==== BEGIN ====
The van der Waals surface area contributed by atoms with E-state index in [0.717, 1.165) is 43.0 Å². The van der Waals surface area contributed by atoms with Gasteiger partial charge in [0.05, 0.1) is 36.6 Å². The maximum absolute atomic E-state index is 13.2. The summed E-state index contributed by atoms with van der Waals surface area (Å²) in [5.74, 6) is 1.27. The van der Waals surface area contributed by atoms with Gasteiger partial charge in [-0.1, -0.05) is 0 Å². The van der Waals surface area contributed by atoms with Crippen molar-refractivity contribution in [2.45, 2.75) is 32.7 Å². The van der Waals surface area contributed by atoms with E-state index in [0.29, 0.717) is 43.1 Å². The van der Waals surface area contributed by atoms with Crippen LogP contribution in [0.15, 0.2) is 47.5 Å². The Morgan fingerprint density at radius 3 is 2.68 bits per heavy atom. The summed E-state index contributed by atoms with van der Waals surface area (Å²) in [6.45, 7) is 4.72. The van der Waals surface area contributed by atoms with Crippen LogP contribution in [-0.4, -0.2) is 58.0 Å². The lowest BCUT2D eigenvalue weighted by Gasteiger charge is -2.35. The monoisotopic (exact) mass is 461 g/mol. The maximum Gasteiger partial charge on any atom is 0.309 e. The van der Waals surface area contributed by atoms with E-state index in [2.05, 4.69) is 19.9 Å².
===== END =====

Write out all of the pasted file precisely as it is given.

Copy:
The van der Waals surface area contributed by atoms with E-state index in [0.717, 1.165) is 43.0 Å². The van der Waals surface area contributed by atoms with Gasteiger partial charge in [0.05, 0.1) is 36.6 Å². The maximum absolute atomic E-state index is 13.2. The summed E-state index contributed by atoms with van der Waals surface area (Å²) in [5.74, 6) is 1.27. The van der Waals surface area contributed by atoms with Gasteiger partial charge in [-0.1, -0.05) is 0 Å². The van der Waals surface area contributed by atoms with Crippen molar-refractivity contribution in [2.45, 2.75) is 32.7 Å². The van der Waals surface area contributed by atoms with E-state index in [0.29, 0.717) is 43.1 Å². The van der Waals surface area contributed by atoms with Crippen LogP contribution in [0.15, 0.2) is 47.5 Å². The Morgan fingerprint density at radius 3 is 2.68 bits per heavy atom. The summed E-state index contributed by atoms with van der Waals surface area (Å²) in [6.45, 7) is 4.72. The van der Waals surface area contributed by atoms with Crippen LogP contribution in [-0.4, -0.2) is 58.0 Å². The lowest BCUT2D eigenvalue weighted by Gasteiger charge is -2.35. The monoisotopic (exact) mass is 461 g/mol. The maximum Gasteiger partial charge on any atom is 0.309 e. The van der Waals surface area contributed by atoms with E-state index in [2.05, 4.69) is 19.9 Å².